Crowdfunding Can Be Very Good for Business

by Crowdfundinglaw

As the concept of lawfully using crowdfunding in the United States for equity investments in startup companies continues to build support on Capitol Hill, Carol Tice opines in Entrepreneur that this mechanism for permitting a multitude of small investments by a large group is “bad for business”.   As grounds for this belief, Tice asserts that investors who only make a small investment through the “crowd” will likely have neither the incentive nor the ability to provide the “high-quality expertise” that early stage companies “need to be successful.”  Because this argument substantially misses the value and huge opportunity that crowdfunding provides to entrepreneurs in favor of an idyllic version of VC and angel investment, I must respectfully disagree.

The starting point for her conclusion that crowdfunding would be “bad for business” is rooted in this assumption that angel investors and venture capital firms provide assistance to portfolio companies in a manner that materially impacts the success or failure of the venture.  I am afraid that this is a claim that even venture capital firms and angels investors would seldom seriously make.  The often ballyhooed claim by investment groups of a “value–add” (“our money is more valuable than their money because of the value we bring to your business”) is not even routinely realized by entrepreneurs.  Sometimes…but not often.  This is the case with even the highest pedigree of specialized VC firms, let alone lesser firms, angels and angel groups.  Stretching a “value-add” claim to a prediction of overall success or failure of the entire venture is simply a claim I have never even heard.

Further, I know of no venture capital firm who would even make an investment in a startup management team if they perceived that success or failure would be materially impacted by the value and guidance the investors could bring.  Venture firms have a broad portfolio and tend to be very stretched operating their own companies, reviewing potential deals and monitoring portfolio investments.  Being responsible for the success of the venture is something they have neither the time nor the inclination to do.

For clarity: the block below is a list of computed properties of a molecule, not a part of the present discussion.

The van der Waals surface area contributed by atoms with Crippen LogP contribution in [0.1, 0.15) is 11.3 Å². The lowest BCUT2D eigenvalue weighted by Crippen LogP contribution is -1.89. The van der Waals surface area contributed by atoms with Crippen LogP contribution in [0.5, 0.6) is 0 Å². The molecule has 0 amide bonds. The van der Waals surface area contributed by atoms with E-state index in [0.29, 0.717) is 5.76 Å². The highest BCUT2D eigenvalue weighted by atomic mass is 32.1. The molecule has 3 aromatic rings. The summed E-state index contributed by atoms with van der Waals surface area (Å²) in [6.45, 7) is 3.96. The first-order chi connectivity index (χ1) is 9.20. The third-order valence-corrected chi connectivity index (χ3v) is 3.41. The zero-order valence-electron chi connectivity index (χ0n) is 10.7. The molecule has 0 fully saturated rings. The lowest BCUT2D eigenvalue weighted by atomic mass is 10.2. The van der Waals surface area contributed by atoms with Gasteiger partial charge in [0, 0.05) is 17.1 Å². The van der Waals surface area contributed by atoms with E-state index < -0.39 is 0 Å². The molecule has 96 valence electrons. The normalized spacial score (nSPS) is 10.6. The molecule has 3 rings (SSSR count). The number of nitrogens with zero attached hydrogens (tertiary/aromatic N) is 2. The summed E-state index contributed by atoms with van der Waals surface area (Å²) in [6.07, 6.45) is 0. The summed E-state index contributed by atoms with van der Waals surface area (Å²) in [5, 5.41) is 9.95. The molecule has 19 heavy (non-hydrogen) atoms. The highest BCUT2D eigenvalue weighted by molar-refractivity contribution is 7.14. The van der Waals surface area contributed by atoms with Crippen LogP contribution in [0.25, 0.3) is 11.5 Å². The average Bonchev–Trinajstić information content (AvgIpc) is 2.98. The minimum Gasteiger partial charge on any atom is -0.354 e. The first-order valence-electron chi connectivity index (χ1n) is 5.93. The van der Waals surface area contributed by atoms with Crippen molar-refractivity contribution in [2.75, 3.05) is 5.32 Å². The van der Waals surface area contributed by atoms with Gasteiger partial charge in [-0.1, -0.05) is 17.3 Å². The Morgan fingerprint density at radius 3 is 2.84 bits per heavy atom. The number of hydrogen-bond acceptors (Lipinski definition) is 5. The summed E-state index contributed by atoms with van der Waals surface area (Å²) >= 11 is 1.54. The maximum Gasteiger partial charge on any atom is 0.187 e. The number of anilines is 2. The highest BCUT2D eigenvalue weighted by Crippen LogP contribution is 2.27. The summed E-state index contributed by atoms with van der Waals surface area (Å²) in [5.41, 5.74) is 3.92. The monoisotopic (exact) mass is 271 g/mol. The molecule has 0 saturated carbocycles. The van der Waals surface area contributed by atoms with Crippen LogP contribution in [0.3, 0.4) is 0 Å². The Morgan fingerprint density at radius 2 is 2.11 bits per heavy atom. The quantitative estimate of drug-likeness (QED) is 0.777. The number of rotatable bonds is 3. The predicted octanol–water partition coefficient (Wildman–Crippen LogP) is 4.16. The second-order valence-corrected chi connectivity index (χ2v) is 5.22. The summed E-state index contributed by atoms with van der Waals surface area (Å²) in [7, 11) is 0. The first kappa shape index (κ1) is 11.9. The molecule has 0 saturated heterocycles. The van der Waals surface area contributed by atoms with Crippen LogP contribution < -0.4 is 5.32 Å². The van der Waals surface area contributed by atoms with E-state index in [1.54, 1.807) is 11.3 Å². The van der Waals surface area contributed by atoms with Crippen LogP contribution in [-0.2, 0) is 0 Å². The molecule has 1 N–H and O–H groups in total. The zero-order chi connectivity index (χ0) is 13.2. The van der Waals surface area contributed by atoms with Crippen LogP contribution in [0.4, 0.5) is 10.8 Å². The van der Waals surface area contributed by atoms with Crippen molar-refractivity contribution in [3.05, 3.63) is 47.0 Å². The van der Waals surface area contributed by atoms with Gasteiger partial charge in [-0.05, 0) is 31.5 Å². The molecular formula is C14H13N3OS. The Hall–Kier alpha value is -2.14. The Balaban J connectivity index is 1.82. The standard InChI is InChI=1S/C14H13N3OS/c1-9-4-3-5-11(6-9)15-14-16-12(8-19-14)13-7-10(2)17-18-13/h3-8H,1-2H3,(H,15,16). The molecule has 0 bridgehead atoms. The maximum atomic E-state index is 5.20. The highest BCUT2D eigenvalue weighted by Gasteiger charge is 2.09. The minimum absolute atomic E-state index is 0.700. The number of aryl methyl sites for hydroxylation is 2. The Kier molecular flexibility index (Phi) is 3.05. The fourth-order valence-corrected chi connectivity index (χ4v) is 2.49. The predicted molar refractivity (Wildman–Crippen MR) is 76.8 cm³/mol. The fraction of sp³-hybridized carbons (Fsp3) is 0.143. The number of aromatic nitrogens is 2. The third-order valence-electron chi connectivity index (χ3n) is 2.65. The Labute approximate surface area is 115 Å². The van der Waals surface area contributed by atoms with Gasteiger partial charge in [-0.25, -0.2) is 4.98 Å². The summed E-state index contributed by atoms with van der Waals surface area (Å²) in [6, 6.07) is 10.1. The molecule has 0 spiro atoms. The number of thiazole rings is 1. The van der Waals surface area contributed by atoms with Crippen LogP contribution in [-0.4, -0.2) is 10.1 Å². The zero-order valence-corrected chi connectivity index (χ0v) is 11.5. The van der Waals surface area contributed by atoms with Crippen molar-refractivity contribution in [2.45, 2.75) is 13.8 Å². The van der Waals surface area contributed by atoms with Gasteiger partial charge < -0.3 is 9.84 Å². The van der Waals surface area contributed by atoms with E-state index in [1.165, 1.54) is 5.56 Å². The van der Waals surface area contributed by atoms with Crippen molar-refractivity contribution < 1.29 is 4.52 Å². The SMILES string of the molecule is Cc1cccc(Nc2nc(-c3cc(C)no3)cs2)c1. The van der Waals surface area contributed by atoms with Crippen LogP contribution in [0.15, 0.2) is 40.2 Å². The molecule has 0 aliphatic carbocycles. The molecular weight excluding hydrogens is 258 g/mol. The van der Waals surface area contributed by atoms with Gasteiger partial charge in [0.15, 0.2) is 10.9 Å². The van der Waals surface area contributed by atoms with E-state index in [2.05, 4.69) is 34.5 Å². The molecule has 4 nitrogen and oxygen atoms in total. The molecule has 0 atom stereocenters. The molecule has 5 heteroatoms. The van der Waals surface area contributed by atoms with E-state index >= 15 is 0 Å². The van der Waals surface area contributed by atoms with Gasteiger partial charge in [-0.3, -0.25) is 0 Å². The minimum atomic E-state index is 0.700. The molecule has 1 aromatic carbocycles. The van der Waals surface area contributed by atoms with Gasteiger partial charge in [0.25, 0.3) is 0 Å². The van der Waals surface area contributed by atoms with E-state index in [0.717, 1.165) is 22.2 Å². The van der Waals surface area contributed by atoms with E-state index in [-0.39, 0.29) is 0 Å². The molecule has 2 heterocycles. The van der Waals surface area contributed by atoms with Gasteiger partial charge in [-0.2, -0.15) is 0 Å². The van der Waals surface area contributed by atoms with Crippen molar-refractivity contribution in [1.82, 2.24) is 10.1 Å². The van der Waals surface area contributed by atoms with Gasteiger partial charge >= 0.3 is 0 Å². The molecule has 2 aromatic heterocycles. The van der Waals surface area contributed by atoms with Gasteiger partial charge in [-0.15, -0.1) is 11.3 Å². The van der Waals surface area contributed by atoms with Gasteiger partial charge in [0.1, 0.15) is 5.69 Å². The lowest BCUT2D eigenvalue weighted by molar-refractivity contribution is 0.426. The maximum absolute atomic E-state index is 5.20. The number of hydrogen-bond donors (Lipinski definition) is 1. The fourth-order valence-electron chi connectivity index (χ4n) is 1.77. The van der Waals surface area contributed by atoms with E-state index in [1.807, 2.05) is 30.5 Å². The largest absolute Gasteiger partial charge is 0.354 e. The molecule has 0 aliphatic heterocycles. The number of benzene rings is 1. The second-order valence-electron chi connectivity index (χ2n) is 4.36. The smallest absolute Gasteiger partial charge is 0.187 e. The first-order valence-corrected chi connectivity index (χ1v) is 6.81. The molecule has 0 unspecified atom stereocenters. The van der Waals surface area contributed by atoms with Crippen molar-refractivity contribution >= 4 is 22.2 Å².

Suggesting that crowdfunding is “bad for business” based on this idyllic concept of venture and angel investment totally overlooks the actual potential of this new capital raising tool.  The reality is that, in most cases, investors of all kinds only bring cash and, well, cash is simply cash, no matter the source.  If it is enacted into law in the United States, crowdfunding will enable the pooling of capital to provide new business funding in a way never realized before.  Further, the democracy of the crowd itself will help vet successful business plans and models and will level the playing field in order to provide capital on the most favorable terms to new entrepreneurs with good ideas.

At a time when banks are not lending for new businesses, venture firms are shying away from early stage investing and angel investors demand unreasonable rights and valuations, crowdfunding offers the chance to use the power of social media to enable new business funding and related job creation.  This is the power of social media and the internet.  It is the future.  This is not to say that there are not genuine concerns that should be addressed in this legislation in order to protect against real issues such as fraud and abuse.  That is being done in the proposed legislation.  However, suggesting that crowdfunding should be avoided based on a polyanish view of existing funding alternatives does little to advance the debate and realize the potential.